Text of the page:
I’m launching something new, and I want you to follow along.

The new thing is called JamPay, a site that helps live musicians get paid more by allowing the crowd to tip them via credit card instantly. This is an idea that hit me in October of 2015 as I was walking around Boston, seeing great musicians playing on the street, trying to eek out a living doing so. Since then, I’ve been slowly putting things together, and we’re getting close to launch.

The vision is straightforward: I want to change the way musicians get paid, allow them to make more from each live performance, and create a more sustainable career out of being a live performer.

Now that things are close to launch, I thought it’d be interesting - and enlightening - to chronicle the start of JamPay week-by-week, and that’s what you’re reading now.

Starting this week, I’ll be breaking down what I’m working on, what steps I’m taking to make JamPay work, and the failures and - hopefully - successes along the way.

Why Do This?

Starting something is hard. It’s lonely at times, and you can definitely get into a situation where you’re into dangerous echo chamber territory. I want to break out of that cycle by giving a weekly play-by-play on how JamPay works, what I’m doing to bring it into the world, what challenges I’m up against, and how I’m trying to solve them. For me, it’s about accountability and helping to generate ideas on different approaches for making this work. Hopefully for you, it’ll be fun to read.

What You Can Expect

This isn’t going to be overly formal, it’s probably going to be poorly written, and it’ll most definitely be a pretty seat-of-the-pants account of things. That said, here’s what you can expect to read from this every week:

  • What I did this week to move progress along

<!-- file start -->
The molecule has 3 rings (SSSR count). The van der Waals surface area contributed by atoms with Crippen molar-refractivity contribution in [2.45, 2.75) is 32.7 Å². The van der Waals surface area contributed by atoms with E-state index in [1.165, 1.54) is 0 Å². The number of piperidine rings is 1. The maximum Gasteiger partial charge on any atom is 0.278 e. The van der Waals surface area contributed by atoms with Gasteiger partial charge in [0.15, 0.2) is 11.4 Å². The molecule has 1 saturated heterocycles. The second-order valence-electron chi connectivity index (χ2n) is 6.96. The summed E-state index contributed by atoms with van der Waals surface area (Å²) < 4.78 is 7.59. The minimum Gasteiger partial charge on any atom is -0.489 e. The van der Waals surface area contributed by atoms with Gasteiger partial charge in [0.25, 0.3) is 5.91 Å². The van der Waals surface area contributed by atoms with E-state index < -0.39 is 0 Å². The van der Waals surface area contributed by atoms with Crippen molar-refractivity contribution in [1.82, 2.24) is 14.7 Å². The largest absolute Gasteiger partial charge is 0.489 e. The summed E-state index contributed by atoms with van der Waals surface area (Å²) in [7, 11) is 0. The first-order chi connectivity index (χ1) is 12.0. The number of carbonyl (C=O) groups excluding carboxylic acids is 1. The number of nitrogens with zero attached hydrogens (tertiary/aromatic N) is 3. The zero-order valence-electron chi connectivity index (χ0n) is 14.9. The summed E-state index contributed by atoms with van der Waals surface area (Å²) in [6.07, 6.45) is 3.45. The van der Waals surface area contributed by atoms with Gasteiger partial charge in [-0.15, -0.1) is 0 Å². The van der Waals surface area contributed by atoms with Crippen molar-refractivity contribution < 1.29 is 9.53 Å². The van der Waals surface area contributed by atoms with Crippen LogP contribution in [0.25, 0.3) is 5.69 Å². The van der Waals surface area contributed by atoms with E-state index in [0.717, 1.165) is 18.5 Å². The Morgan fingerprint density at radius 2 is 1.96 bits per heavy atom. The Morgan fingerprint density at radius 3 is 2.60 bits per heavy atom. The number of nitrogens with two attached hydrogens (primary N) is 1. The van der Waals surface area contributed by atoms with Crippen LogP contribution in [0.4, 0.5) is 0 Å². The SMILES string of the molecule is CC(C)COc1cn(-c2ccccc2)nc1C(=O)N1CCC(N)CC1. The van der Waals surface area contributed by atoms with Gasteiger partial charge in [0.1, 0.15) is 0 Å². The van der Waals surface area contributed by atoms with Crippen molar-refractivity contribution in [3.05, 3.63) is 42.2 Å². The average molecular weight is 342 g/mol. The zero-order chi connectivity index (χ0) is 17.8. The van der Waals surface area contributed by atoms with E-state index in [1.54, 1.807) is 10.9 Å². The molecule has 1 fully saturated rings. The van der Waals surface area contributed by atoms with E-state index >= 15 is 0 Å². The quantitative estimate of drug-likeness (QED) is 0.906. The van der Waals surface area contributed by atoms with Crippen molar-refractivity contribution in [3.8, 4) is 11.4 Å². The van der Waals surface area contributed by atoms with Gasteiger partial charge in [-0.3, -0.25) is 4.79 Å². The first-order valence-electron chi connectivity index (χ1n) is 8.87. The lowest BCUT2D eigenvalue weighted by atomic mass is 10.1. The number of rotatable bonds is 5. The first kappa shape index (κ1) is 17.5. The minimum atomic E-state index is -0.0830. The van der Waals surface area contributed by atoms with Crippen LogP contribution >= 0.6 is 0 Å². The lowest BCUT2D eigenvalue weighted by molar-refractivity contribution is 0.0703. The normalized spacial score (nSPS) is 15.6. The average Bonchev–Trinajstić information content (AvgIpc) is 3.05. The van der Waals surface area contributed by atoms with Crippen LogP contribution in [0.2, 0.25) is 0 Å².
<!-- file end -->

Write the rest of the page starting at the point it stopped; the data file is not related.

• What challenges I’m looking at
  • What I want to get done this week
  • All the other bullshit that comes from starting and lauching something

One thing I can absolutely promise is this: I’ll be completely - sometimes dangerously - transparent. I’ll be sharing numbers (including revenue), marketing strategies, everything. We learn better when we see what others are doing to tune the engine on something, and if JamPay does nothing else, at least it can serve to help other learn about the mechanics of what goes into launching these things.

Where We Are Today

Alright, let’s get into the more interesting stuff. Where is JamPay today, and what’s the makeup of this thing look like?

I’ve been working on the site, roughly, since early November 2015. I went hard for a few weeks, then ran into an issue where I thought I couldn’t do this, because I’d be classified as a money transmitter (based on the fact I’m taking money from audience members and moving it over to artists). Fast forward a few months, and I found out that Stripe actually lets me do this really easily, while taking out a commission for JamPay automatically.

I found that out sometime around January/February of this year, and it reignited my interest and passion for solving the problem. So, I kicked the dust off the repo, and went about the business of getting things finished up.

Today, I’m dangerously close. The basic site is up, but I still need to do polish on signup/login, as well as some error handling and general stability/QA stuff. My goal is to have this stuff mostly done by the first week of May 2016, and I’ll start pulling some users on the platform to actually use it for real.

How This Is Being Built

Let’s chat for a second about how I’m putting this together. I’m fortunate, in that I have a fairly good set of skills that lets me put this together. I’m a user experience designer, which means I know how to design a product experience that’s easy-to-use and pleasurable. Big hurdle passed. Additionally, I’m a developer, which means I have the technical skills to get things built. Awesome.

What I’m not, however, is a visual designer. I suck at it. So, I’ve hired some folks in Serbia (via Upwork) to take my wireframes and create designs from them. They’ve done a great job. I’m currently having them get the logo nailed down as well.

Between those pieces, I’ve got what I need to get this thing out into the world.

From a tech perspective, here’s how things line up. The app is built on AngularJS, running a Node/Mongo backend. The front uses Bootstrap (of course), and it’s all hosted in a Docker container sitting on a Digital Ocean box.

(BTW, I love Digital Ocean, you should try them out. Sign up with that link and get a $10 credit - two free months!)

What’s next

In the next installment, we’ll get caught up with what’s happened over the past week, including what I consider the most important part of launching a product: getting product/market fit dialed in. Look for that coming soon!

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